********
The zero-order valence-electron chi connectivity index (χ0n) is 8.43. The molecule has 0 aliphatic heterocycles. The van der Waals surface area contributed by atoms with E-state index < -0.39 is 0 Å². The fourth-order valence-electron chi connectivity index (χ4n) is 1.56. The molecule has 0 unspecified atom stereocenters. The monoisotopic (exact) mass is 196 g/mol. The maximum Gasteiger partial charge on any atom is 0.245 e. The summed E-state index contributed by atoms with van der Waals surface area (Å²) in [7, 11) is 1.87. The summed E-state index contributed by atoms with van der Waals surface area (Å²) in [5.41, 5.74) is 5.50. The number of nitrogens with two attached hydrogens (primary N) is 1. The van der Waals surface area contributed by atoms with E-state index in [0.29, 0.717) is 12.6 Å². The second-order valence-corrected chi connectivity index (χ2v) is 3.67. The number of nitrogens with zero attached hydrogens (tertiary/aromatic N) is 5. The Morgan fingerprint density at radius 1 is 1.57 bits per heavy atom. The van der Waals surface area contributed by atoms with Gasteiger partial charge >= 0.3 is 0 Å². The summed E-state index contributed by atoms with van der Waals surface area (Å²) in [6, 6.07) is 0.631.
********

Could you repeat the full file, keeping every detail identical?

The zero-order valence-electron chi connectivity index (χ0n) is 8.43. The molecule has 0 aliphatic heterocycles. The van der Waals surface area contributed by atoms with E-state index < -0.39 is 0 Å². The fourth-order valence-electron chi connectivity index (χ4n) is 1.56. The molecule has 0 unspecified atom stereocenters. The monoisotopic (exact) mass is 196 g/mol. The maximum Gasteiger partial charge on any atom is 0.245 e. The summed E-state index contributed by atoms with van der Waals surface area (Å²) in [7, 11) is 1.87. The summed E-state index contributed by atoms with van der Waals surface area (Å²) in [5.41, 5.74) is 5.50. The number of nitrogens with two attached hydrogens (primary N) is 1. The van der Waals surface area contributed by atoms with E-state index in [0.29, 0.717) is 12.6 Å². The second-order valence-corrected chi connectivity index (χ2v) is 3.67. The number of nitrogens with zero attached hydrogens (tertiary/aromatic N) is 5. The Morgan fingerprint density at radius 1 is 1.57 bits per heavy atom. The van der Waals surface area contributed by atoms with Gasteiger partial charge >= 0.3 is 0 Å². The summed E-state index contributed by atoms with van der Waals surface area (Å²) in [6, 6.07) is 0.631.